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Burnaby fire hero now homeless
Last month, Remigiusz Janus risked his life to pull an elderly neighbour from a burning suite in his Inman Avenue apartment building.
Eight days later, Janus was being recognized by the Burnaby Fire Department for his heroics.
By then, he was already sleeping out of his aging Volkswagen van.
With their suites damaged, Janus said he and other victims of the April 16 fire at Kingsway Court were put up at the Best Western Kings Inn on Kingsway for a week. On April 23 B.C. Housing provided him with temporary accommodation in one of its Burnaby apartment buildings on Kingsway.
But Janus said he found it intolerable, especially as he's still suffering from smoke inhalation due to the fire.
He said the unit wasn't clean, it smelled bad, he couldn't open the windows due to the noise and pollution, and the carpets were still wet from cleaning chemicals.
"I stayed one night, I couldn't sleep."
So he decided to sleep in his van where he could at least be guaranteed of fresh air.
It's been a long road for Janus, 59, who originally hails from Poland where he worked as a firefighter in his younger days, skills that proved useful last month.
After migrating to Greece then Germany, he settled in Canada in 1991 where he worked in carpentry and woodworking.
But two workplace accidents in 1998 changed his life, he said. The falls left him with a broken leg, two damaged knees, an injured hip, back problems, three operations and now, heart disease, likely caused by his use of painkillers.
He now makes ends meet on government disability benefits.
Janus spends much of his time at medical appointments and treatments, visiting his elderly mother who lives in a New Vista apartment in the Edmonds area, and at Eileen Dailly Pool where the jacuzzi helps soothe his aches.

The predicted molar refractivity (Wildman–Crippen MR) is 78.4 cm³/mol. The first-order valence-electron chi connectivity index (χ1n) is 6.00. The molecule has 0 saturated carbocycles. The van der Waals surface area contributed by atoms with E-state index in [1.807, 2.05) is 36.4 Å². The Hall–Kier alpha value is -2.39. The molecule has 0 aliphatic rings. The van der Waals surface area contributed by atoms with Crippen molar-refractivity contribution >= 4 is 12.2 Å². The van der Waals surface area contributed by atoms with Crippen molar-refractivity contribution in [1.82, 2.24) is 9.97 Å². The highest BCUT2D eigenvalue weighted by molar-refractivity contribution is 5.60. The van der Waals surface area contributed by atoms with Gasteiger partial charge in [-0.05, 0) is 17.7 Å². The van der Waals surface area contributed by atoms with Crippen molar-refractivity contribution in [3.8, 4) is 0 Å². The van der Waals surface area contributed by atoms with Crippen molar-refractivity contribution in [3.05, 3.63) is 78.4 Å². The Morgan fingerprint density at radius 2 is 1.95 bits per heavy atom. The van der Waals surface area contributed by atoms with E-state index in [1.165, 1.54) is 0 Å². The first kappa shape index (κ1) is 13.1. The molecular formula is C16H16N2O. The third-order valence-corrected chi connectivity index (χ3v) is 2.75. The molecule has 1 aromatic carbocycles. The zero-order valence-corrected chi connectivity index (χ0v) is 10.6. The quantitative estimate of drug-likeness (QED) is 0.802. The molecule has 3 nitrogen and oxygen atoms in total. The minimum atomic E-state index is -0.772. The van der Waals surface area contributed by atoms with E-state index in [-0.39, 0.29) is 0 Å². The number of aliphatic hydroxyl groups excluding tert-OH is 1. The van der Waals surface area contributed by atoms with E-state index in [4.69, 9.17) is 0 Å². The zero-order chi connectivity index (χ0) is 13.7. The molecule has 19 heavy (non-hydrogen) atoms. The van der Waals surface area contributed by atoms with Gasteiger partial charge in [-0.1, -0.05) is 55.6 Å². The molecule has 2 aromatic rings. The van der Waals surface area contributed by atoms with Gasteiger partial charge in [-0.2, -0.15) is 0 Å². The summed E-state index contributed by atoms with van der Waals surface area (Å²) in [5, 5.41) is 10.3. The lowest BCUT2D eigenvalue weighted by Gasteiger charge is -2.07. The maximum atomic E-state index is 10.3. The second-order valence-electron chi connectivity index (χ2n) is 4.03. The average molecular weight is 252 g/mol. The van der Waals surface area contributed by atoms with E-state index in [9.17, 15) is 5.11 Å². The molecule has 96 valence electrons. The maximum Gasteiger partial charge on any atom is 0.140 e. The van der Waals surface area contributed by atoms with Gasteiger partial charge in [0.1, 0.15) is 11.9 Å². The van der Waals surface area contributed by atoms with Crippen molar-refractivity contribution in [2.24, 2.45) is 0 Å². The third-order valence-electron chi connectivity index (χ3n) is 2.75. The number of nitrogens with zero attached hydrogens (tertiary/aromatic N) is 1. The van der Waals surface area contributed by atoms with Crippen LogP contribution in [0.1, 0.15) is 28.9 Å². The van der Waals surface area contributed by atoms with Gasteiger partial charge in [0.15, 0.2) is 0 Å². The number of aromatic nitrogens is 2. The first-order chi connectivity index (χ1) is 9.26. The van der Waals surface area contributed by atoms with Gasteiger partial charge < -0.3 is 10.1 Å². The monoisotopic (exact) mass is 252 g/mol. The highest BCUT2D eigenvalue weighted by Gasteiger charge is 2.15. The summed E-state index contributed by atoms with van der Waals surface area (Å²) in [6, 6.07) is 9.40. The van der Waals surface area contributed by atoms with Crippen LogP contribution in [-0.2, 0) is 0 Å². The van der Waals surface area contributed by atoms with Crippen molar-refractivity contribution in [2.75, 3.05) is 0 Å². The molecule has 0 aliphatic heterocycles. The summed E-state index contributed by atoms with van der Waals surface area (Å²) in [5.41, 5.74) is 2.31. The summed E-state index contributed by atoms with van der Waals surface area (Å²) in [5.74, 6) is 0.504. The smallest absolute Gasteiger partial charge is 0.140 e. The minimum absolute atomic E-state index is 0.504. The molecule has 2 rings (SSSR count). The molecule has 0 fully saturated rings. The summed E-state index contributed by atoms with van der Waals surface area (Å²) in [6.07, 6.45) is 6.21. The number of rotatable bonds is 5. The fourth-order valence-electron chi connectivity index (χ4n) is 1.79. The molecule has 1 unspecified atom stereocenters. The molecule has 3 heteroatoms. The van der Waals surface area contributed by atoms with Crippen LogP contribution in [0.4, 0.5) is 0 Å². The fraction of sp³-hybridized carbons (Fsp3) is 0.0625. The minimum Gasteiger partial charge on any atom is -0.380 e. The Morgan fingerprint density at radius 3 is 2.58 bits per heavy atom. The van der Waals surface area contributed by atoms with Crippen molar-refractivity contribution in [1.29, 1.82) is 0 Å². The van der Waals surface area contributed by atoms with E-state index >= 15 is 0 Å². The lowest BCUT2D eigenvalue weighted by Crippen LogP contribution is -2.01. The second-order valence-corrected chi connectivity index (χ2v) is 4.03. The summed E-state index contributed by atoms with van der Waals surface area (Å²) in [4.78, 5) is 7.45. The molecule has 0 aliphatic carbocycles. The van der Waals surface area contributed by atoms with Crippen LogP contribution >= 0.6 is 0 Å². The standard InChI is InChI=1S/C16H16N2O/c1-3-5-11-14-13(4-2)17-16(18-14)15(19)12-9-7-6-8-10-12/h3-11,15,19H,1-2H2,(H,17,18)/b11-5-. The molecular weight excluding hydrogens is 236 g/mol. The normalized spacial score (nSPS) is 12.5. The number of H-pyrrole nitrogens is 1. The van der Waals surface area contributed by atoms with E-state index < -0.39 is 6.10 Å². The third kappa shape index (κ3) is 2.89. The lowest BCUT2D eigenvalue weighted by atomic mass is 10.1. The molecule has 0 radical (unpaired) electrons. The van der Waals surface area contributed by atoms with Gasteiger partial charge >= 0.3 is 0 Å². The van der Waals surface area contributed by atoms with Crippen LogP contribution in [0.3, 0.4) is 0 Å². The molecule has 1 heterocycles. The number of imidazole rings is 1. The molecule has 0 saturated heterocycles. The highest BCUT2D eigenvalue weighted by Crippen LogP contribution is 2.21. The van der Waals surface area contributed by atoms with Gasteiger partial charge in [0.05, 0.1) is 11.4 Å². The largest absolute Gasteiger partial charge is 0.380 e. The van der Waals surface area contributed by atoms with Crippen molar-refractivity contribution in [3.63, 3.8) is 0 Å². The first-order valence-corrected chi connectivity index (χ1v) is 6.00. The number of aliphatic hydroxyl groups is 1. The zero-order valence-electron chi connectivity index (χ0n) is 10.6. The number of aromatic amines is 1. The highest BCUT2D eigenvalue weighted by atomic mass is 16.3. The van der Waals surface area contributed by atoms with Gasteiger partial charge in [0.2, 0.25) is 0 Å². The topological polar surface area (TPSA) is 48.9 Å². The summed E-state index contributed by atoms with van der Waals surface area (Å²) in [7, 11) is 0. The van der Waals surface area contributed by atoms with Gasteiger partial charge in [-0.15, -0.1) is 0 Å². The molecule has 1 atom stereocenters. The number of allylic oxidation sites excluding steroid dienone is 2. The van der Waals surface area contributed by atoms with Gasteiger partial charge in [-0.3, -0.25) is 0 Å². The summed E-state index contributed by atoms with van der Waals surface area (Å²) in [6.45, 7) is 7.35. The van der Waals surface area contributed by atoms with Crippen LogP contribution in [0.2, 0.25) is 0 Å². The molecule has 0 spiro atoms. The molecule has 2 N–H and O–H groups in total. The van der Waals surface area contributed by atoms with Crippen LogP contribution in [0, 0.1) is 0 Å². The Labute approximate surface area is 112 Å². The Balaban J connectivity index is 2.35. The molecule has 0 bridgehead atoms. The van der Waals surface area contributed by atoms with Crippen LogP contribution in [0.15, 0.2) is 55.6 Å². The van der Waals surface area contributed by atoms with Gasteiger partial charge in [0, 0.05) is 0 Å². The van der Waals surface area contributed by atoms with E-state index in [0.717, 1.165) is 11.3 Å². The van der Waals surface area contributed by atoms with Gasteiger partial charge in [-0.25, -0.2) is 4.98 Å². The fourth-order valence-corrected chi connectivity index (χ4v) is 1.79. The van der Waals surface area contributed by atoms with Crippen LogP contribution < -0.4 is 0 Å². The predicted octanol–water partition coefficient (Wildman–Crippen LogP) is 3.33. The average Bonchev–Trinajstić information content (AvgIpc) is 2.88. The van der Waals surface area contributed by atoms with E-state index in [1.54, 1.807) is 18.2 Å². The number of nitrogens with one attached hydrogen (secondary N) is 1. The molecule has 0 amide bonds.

He noted with a laugh that when his photo and a story of his heroics made the front page of the NewsLeader, he showed it to the counter clerk at the pool and said, "Hero no pay today?"
Janus smiled at the fact the clerk waived the $6.50 fee that day, a relatively small amount but significant on his limited income.
He coughs heavily throughout the interview with a reporter, and says the smoke inhalation was exacerbated when he spent a couple hours in his old apartment packing up some of his belongings. He's waiting to see a specialist.
What he needs, and what he says his doctor recommends, is a one-bedroom apartment that allows him space for his physical therapy, and an environment that doesn't aggravate his respiratory ailment.
In the meantime, Janus sleeps in his van where he's set up a mattress on a homemade wooden stand, and hangs sheets in the windows.
When he wakes up, he grabs a coffee at a Starbucks, using their restroom to wash up.
He then continues his efforts to recover his health, find an affordable place to live, and seek help from B.C. Housing.
And even as he was being feted by the fire department, while already homeless, the irony didn't escape Janus.
"Maybe this is a worse situation."
In an emailed statement, a B.C. Housing spokesperson was unable to address Janus' case directly other than that it continues to work with him.
"It would be inappropriate to discuss specific details due to privacy considerations," he said.
"We have taken measures to ensure that the individuals displaced as a result of the fire at Kingsway Court receive suitable, alternate housing. In these emergency situations, only bachelor units are provided to single occupants. We have worked closely with this individual to help provide an appropriate housing solution."